goon, grog & plonk

We’re often perplexed about Americans and their love for guns. Another random shooting, and another and another. Wake up! Get some common sense!

But I reckon we’ve got an equivalent. Something that’s killing us, but is so intrinsic to our national identity and culture we can’t imagine giving it up: alcohol.alcohol

That’s hard for me to write. I love a drink. My grandfather sold alcohol for a living. I’m a descendant of Irish Catholics. It’s in the genes. I’ve played goon of fortune (how quintessentially Australian – a goon bag on a hills hoist) and enjoyed it (does that make me a bad Christian?).

It goes way back. NSW had a coin shortage in the early nineteenth century. No worries. They used rum for a currency. Now we use beer.

Later, we got around to giving women and Aboriginal people the vote. But then, we eventually let them have a drink at the same bar as white men. The pub, not the ballot box, was the marker of equality on a social level.

This is because drinking is our great social equaliser. It turns ‘a boss into a mate’. It’s how we communicate that we trust people, that we don’t think we’re any better than them, that we enjoy their company – we get drunk with them. You have to shout when it’s your turn – it shows you’re reliable. Even Prime Ministers are champion drinkers – Bob Hawke can skull a beer in about 10 seconds.

What does this mean for Christians? A Christian friend of mine organising a dry social event commented that it would show that ‘you don’t need to drink to have fun.’ Well yes, but generally in my experience, drinking makes most things more fun! That’s ok. Water into wine!

Sometimes when Christians don’t drink we end up coming off a bit up-tight and stand-offish, like we can’t really relax. It’s like we’re unwilling to share our true selves. It’s weird to socialise without drinking: in my experience only Christians seem to do that. It can make people joining us uncomfortable. Maybe being ‘all things to all people’ means we should drink a little more often.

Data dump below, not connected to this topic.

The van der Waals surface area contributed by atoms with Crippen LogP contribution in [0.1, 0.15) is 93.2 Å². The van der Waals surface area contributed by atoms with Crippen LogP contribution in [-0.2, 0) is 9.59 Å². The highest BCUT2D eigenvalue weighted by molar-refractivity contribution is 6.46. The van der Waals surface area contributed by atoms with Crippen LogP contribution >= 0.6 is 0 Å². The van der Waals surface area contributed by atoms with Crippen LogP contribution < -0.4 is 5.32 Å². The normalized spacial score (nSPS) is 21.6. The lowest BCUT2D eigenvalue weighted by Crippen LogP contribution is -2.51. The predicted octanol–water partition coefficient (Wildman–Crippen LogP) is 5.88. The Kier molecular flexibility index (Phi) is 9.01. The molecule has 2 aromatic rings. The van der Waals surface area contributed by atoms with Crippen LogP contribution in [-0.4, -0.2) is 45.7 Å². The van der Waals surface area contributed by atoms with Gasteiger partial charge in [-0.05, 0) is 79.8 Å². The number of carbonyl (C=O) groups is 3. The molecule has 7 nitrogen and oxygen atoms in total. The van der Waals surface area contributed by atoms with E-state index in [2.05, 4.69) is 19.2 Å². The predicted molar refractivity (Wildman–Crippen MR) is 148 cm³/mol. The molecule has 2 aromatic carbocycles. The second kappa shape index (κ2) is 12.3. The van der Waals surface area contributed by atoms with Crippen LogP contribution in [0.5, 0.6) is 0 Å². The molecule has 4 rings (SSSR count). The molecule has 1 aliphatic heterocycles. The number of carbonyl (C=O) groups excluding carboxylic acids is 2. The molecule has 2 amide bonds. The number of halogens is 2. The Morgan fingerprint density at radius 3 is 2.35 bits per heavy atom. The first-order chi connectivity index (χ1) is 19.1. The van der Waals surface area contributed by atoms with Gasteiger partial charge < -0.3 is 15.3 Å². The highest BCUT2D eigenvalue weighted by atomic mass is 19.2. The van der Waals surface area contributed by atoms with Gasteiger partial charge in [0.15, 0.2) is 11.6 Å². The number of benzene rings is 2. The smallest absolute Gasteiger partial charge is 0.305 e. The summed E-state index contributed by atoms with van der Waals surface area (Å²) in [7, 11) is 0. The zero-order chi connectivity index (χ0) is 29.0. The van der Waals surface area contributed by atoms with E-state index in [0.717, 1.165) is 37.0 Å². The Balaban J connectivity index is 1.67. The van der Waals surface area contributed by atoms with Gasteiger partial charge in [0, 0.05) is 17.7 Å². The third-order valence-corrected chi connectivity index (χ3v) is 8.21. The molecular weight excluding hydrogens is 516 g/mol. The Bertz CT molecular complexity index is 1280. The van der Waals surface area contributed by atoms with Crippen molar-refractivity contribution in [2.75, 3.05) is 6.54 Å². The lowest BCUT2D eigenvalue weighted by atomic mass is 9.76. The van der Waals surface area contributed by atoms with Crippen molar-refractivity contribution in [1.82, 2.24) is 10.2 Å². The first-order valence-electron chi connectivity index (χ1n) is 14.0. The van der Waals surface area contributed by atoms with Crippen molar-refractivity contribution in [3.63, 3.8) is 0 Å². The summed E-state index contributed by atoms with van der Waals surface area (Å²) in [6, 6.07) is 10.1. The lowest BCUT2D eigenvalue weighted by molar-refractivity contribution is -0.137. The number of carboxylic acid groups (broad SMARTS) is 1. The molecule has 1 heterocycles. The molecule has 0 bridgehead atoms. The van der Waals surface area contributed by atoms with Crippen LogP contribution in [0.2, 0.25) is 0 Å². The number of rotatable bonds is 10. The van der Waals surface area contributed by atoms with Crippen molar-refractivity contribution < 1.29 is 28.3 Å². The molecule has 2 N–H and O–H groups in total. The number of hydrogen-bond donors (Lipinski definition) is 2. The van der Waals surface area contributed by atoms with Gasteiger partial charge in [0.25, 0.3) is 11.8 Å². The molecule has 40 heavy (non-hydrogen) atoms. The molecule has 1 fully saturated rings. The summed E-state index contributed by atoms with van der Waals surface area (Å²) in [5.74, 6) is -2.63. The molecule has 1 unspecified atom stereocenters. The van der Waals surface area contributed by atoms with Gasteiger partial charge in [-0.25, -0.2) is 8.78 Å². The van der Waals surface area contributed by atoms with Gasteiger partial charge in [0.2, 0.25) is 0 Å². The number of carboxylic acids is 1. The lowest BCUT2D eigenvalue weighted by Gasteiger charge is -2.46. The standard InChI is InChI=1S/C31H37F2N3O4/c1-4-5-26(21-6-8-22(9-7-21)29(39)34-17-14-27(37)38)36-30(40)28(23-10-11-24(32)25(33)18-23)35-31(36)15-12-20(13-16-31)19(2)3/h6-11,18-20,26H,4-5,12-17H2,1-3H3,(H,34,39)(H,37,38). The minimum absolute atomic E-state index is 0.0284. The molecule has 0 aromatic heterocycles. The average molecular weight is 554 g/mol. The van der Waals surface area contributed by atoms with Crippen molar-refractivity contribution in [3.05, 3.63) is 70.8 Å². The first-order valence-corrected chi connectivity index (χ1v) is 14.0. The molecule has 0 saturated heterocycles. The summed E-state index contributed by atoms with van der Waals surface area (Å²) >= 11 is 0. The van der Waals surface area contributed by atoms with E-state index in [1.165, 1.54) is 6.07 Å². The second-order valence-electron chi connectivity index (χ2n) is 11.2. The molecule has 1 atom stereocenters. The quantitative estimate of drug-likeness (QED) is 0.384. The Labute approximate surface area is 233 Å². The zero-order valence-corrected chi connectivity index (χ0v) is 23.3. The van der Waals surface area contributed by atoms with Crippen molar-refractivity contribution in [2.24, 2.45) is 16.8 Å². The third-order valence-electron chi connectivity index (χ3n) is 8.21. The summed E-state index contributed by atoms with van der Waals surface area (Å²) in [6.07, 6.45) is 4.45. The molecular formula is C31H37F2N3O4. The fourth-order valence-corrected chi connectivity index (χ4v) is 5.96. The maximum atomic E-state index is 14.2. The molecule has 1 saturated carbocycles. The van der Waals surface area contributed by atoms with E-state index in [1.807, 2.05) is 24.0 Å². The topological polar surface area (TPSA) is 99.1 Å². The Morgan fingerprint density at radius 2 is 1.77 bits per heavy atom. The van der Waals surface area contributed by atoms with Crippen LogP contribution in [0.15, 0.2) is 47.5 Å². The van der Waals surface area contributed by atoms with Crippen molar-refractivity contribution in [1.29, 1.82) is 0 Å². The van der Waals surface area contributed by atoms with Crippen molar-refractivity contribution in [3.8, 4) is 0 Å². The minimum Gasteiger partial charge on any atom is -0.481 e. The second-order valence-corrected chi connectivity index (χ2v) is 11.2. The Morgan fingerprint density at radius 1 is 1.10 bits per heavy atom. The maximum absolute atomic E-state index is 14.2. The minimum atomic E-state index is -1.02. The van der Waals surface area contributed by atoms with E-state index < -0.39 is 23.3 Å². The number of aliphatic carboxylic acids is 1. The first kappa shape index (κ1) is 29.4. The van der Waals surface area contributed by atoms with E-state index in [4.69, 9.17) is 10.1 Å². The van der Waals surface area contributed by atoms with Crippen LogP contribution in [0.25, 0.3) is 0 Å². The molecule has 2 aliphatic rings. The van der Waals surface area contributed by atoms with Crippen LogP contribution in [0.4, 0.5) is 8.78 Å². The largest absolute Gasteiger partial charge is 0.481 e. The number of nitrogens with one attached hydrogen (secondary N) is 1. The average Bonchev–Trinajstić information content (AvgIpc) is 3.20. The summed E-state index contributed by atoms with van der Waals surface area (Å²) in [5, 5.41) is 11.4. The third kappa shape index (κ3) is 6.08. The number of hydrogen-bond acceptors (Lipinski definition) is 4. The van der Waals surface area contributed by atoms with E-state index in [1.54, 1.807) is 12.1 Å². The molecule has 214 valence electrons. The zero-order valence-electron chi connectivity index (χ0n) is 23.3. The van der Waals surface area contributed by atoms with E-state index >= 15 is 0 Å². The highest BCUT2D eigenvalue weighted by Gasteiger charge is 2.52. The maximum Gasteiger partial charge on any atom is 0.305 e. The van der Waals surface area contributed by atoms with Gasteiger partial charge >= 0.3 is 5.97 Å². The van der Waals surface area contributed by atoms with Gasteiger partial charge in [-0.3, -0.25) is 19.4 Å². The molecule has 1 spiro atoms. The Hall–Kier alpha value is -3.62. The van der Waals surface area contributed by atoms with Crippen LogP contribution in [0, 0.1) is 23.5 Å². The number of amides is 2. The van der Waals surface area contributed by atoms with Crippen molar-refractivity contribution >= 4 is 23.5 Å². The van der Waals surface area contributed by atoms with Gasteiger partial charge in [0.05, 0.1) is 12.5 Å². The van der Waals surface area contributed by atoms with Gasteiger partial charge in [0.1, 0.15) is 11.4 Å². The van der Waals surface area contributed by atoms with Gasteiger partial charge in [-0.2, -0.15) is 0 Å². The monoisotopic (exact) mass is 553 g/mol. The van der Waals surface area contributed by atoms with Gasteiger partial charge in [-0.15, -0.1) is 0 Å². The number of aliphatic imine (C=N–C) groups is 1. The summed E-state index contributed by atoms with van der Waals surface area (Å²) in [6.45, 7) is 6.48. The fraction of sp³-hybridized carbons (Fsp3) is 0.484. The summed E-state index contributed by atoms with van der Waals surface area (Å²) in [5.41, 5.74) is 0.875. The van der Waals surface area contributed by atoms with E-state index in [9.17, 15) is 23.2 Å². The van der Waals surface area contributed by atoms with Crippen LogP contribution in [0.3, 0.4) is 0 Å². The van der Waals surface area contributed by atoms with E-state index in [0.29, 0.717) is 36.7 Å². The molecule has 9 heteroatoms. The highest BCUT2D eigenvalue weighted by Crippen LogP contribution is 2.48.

But then again, Australia’s drinking culture has it’s flaws. An Aussie teenager dies every week from alcohol-related causes. According to the government:

Alcohol-related harm is a major cause of mortality and morbidity in Australia, causing around 3,000 deaths and 65,000 hospitalisations every year. In 2004-05, the annual cost to the Australian community of alcohol-related social problems was estimated at $15.3 billion.

(if we stopped drinking we could afford the National Disability Insurance Scheme no problem!)

The ‘mateship’ which drinking promises to deliver is still largely the domain of white men. What about people who for medical, cultural or religious reasons can’t drink? Will they ever be mates in the same way as the blokes you drink with? Check out XXXX island (a magical place without even a hint of femininity, homosexuality or anyone not anglo – I plan never to visit).

We also have an increasing muslim (non-drinking) population. I’m worried that if we depend on alcohol to turn a boss or a colleague into a ‘mate’, we’ll not include our muslim neighbours.

Maybe we need a new social lubricant. One that doesn’t kill us.

Cup of tea anyone?

What do you reckon – is alcohol to Australia what guns are to the USA? Should Christians drink more or less than we do now, or just differently? Does Australia’s drinking culture exclude people?

(next post – alcohol in the Northern Territory)

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3 thoughts on “goon, grog & plonk

  1. They have alcohol just as much as us so probably not a brilliant comparison. I think some Christians should probably drink more and some less. We are called to be not “get smashed” but I think some avoid alcohol entirely and so miss building some relationships. The drinking culture excludes people for sure, sometimes it is simply cost but other times it is an issue with alcohol itself.

    Another point, only drunk people find drunk people funny. Sober people can be funny to both.

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